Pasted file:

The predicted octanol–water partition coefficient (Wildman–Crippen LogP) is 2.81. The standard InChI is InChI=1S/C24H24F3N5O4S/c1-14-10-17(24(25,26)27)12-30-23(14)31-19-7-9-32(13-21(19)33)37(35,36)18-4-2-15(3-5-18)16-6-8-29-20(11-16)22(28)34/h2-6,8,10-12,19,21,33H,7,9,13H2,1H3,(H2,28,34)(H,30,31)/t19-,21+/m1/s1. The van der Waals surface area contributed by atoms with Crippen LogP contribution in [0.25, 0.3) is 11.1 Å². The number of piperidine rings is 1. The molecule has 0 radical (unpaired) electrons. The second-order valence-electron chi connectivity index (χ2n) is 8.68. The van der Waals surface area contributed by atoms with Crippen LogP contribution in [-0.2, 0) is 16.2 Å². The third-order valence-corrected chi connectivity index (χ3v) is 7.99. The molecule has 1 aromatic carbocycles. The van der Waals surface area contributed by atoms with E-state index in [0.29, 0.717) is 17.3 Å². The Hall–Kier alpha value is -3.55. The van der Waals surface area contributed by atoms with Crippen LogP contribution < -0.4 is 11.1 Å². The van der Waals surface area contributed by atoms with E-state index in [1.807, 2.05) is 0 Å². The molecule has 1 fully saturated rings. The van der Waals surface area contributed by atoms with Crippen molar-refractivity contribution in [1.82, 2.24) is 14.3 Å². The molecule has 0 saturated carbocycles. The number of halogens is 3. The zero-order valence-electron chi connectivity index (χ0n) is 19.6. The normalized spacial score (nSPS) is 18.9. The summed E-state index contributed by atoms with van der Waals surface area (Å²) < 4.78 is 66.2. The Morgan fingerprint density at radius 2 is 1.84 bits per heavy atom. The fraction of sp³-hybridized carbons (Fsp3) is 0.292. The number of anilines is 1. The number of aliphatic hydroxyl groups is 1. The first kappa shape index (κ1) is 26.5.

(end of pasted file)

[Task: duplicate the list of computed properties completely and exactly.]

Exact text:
The predicted octanol–water partition coefficient (Wildman–Crippen LogP) is 2.81. The standard InChI is InChI=1S/C24H24F3N5O4S/c1-14-10-17(24(25,26)27)12-30-23(14)31-19-7-9-32(13-21(19)33)37(35,36)18-4-2-15(3-5-18)16-6-8-29-20(11-16)22(28)34/h2-6,8,10-12,19,21,33H,7,9,13H2,1H3,(H2,28,34)(H,30,31)/t19-,21+/m1/s1. The van der Waals surface area contributed by atoms with Crippen LogP contribution in [0.25, 0.3) is 11.1 Å². The number of piperidine rings is 1. The molecule has 0 radical (unpaired) electrons. The second-order valence-electron chi connectivity index (χ2n) is 8.68. The van der Waals surface area contributed by atoms with Crippen LogP contribution in [-0.2, 0) is 16.2 Å². The third-order valence-corrected chi connectivity index (χ3v) is 7.99. The molecule has 1 aromatic carbocycles. The van der Waals surface area contributed by atoms with E-state index in [0.29, 0.717) is 17.3 Å². The Hall–Kier alpha value is -3.55. The van der Waals surface area contributed by atoms with Crippen LogP contribution < -0.4 is 11.1 Å². The van der Waals surface area contributed by atoms with E-state index in [1.807, 2.05) is 0 Å². The molecule has 1 fully saturated rings. The van der Waals surface area contributed by atoms with Crippen molar-refractivity contribution in [1.82, 2.24) is 14.3 Å². The molecule has 0 saturated carbocycles. The number of halogens is 3. The zero-order valence-electron chi connectivity index (χ0n) is 19.6. The normalized spacial score (nSPS) is 18.9. The summed E-state index contributed by atoms with van der Waals surface area (Å²) < 4.78 is 66.2. The Morgan fingerprint density at radius 2 is 1.84 bits per heavy atom. The fraction of sp³-hybridized carbons (Fsp3) is 0.292. The number of anilines is 1. The number of aliphatic hydroxyl groups is 1. The first kappa shape index (κ1) is 26.5.